ACR Health ready to train overdose responders
Last Friday, April 18, Syracuse police reported five heroin overdoses in the previous 24 hours. Also on Friday, ACR Health hosted a Training of Trainers for the education and distribution of the life-saving prescription drug, naloxone or Narcan, which reverses heroin overdoses within minutes. Thirty-four staff and peer educators from ACR Health’s nine-county region took part in the training session facilitated by Dr. Laura Martin, DO of St. Joseph’s Family Physicians.
“Narcan saves lives,” said Erin Bortel, ACR Health Director of Prevention Services. “ACR Health took a huge step on Friday to address an urgent need our community is facing. We are here to help and we want everyone to know it.”
ACR Health will provide free overdose prevention trainings to community members and other providers in Onondaga, Cayuga, Madison, Oneida, Herkimer, Lewis, Oswego, Jefferson and St. Lawrence counties as early as next week. At the trainings, participants will receive instruction on how to recognize the signs of an overdose, calling 911 for emergency medical response, and how to administer the naloxone via an intramuscular injection. Participants will walk out of the training with an Overdose Prevention Rescue Kit and the resources they need to save the life of someone experiencing an overdose from heroin and other prescription opiates such as Oxycontin, Hydrocodone and Vicodin.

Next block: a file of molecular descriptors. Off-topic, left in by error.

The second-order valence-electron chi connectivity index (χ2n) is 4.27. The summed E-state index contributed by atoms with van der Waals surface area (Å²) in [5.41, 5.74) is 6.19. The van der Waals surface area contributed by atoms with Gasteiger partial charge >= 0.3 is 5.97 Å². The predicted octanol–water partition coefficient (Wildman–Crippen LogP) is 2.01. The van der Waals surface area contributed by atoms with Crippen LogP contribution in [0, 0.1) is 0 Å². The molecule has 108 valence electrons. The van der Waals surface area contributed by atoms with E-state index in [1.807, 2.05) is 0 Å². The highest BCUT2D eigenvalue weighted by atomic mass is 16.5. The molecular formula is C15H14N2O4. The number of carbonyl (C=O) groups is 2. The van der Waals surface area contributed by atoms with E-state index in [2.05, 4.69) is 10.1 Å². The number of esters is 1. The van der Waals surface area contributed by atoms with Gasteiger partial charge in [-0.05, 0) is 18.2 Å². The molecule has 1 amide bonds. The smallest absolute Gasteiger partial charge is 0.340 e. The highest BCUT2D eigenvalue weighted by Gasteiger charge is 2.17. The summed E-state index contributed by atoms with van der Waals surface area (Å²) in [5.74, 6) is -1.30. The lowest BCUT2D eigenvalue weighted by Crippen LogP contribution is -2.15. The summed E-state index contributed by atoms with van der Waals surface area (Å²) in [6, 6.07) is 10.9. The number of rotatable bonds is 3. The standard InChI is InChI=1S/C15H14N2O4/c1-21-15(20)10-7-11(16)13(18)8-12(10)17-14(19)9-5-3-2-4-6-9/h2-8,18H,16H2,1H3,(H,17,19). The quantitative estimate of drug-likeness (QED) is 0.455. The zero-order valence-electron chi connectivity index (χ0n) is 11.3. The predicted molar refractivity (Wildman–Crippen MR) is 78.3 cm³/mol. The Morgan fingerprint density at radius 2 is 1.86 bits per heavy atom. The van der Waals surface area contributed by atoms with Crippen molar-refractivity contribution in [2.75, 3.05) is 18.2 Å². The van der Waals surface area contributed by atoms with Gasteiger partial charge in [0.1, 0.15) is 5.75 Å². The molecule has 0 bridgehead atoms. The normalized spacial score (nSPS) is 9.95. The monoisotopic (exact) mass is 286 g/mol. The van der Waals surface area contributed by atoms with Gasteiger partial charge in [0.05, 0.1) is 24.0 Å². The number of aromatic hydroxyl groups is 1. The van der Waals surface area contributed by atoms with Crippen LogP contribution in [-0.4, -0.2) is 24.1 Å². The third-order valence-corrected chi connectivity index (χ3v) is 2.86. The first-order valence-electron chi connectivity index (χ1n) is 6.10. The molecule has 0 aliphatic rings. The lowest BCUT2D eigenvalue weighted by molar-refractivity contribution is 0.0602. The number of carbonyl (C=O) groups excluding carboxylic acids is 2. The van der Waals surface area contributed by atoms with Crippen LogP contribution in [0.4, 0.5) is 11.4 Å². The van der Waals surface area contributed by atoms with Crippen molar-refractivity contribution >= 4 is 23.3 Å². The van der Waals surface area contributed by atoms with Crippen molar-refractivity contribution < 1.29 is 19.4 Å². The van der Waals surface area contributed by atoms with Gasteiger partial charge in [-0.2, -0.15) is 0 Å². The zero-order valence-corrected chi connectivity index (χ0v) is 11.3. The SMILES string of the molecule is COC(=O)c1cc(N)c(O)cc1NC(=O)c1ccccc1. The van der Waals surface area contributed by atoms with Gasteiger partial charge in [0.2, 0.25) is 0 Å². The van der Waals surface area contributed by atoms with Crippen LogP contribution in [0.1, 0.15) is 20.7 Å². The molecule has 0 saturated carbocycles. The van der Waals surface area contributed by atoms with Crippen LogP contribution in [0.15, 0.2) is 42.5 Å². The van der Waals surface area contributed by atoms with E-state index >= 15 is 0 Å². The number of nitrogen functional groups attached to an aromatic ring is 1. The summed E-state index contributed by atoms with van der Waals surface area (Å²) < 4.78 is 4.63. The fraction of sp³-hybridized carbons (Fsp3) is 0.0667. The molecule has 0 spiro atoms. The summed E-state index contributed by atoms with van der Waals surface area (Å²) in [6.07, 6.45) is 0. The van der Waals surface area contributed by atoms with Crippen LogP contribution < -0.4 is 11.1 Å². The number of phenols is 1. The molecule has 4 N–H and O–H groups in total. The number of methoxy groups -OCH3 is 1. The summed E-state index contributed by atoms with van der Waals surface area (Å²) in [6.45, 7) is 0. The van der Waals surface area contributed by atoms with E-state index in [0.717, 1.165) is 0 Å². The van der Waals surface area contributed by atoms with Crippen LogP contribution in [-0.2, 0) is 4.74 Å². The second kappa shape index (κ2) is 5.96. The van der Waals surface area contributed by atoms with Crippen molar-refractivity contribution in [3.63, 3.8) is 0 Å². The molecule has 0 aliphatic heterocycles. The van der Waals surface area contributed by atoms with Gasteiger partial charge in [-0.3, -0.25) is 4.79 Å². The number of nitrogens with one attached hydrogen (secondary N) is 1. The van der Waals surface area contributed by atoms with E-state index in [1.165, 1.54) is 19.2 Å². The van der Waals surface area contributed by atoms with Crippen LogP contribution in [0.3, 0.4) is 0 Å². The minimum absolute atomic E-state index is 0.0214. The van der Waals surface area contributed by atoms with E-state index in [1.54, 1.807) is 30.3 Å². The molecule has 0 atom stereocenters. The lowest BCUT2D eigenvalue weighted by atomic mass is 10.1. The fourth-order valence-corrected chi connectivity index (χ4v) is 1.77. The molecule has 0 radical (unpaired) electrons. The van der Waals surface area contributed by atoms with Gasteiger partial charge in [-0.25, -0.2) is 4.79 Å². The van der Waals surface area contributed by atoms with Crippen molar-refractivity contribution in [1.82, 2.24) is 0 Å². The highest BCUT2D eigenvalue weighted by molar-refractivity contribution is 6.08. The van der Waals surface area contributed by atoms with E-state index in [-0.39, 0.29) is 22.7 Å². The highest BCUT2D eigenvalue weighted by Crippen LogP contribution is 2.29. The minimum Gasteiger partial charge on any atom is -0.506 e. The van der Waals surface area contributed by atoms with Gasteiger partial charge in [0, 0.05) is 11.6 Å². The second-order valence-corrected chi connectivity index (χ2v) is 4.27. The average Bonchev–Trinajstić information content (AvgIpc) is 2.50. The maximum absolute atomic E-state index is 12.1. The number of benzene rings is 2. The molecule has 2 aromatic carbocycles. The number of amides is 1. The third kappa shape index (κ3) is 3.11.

Tens of thousands of lives in the U.S. have been saved by the use of naloxone to reverse overdoses, and access to this training and the overdose prevention kit are key strategies to educating the public and saving more lives. To sign up for training email: Narcan@ACRHealth.org. For more information on how to access Opioid Overdose Prevention training and the other services described, call 800.475.2430or visit the ACR Health website at www.acrhealth.org.
The program was initiated by the recent certification of ACR Health as an Opioid Overdose Prevention Service by the New York State Department of Health. Since 2006, NYS public health law (2006) has permited the NYS Department of Health to authorize Opioid Overdose Prevention Programs such as the one ACR Health is implementing.